There is a HUGE difference between saying women should take care of themselves and women deserve to be raped based on their actions. Men are not mindless sexually addicted robots, folks. THEY are still fully culpable for taking advantage of a woman who does not fully consent. Men have a choice about whether to rape or not, REGARDLESS of the actions of women.

    Your friends PERHAPS could've avoided rape if she had acted differently. But this really doesn't matter, because the rapes could've most DEFINITELY been prevented (and subsequent rapes of different women) if those men had CHOSEN not to rape. Your friend is not in ANY way to blame for her rape. Only rapists are culpable for rape.

    Seriously, you should hear yourselves. You're making excuses for rapists...

    ReplyDelete
  6. Jill pretty much covered it, but yes. This blog is based on a situation where the woman in question wanted to press charges, even thinking she may have been drugged. She did not give consent.

    In the case of a husband or wife, yes, you can be raped by someone you've married. Consent is a time-by-time basis unless other arrangements between the two parties have been made, but like Jill said, it's probably a moot point where charges are concerned.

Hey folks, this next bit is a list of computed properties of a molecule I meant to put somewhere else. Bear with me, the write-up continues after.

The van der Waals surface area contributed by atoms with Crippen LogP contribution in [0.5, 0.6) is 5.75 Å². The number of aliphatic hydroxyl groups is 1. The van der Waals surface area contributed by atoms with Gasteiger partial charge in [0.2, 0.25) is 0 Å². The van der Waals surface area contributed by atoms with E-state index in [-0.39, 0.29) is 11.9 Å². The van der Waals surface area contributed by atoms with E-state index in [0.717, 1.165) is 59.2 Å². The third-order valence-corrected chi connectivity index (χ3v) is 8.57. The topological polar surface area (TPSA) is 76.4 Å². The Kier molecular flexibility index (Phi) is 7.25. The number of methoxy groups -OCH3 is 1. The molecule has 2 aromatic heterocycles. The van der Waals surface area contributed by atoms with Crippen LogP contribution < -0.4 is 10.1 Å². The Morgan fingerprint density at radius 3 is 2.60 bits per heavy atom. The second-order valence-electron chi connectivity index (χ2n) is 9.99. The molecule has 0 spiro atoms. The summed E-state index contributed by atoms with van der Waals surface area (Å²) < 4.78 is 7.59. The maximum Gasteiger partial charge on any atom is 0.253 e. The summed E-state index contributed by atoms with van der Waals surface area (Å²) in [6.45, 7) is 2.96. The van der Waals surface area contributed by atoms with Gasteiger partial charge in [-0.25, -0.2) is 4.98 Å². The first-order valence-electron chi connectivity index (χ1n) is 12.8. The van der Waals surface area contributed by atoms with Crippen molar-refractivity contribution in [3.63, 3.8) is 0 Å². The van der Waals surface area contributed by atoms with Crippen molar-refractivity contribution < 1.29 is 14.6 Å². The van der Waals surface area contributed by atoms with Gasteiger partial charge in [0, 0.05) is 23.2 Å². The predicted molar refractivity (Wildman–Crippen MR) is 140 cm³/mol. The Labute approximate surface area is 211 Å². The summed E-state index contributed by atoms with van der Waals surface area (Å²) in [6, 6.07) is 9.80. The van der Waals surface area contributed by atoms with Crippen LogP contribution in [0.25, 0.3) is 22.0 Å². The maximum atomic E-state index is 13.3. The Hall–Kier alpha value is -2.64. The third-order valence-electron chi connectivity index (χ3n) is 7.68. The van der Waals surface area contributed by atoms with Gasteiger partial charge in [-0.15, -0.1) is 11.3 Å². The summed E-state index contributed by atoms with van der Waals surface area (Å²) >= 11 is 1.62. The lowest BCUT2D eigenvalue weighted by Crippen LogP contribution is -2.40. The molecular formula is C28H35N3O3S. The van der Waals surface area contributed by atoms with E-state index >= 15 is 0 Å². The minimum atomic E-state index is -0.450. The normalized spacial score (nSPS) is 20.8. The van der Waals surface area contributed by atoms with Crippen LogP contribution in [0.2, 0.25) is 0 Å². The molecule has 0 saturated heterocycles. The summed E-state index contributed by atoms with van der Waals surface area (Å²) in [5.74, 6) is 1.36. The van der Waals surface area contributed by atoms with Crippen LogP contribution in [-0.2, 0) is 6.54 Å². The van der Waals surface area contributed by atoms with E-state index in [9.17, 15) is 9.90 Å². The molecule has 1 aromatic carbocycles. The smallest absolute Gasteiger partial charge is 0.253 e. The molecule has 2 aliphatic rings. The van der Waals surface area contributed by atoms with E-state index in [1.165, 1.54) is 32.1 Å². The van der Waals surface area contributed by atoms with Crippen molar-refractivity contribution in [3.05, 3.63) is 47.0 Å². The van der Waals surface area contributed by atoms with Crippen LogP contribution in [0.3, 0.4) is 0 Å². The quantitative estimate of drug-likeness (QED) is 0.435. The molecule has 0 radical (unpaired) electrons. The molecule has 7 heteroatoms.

I would personally like to err on the side of the victim, as a man (or woman) could probably just go ahead and wait until their partner could give consent.

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  7. "I would personally like to err on the side of the victim, as a man (or woman) could probably just go ahead and wait until their partner could give consent."

    Not to go all extremist on you but lets follow that thought through shall we. Worst case scenario here, because really the only reason anyone has an issue with the view of 'if she was in any way inebriated or had her judgement potentially impaired, she said no' mentality is to protect men from being wrongfully accused of rape.

    Woman goes to a bar. Has a couple of drinks but isn't drunk and throws herself at a guy, invites him back to her place, is obviously a consenting party and then wakes up the next day and calls the police on charges of rape. Just for fun.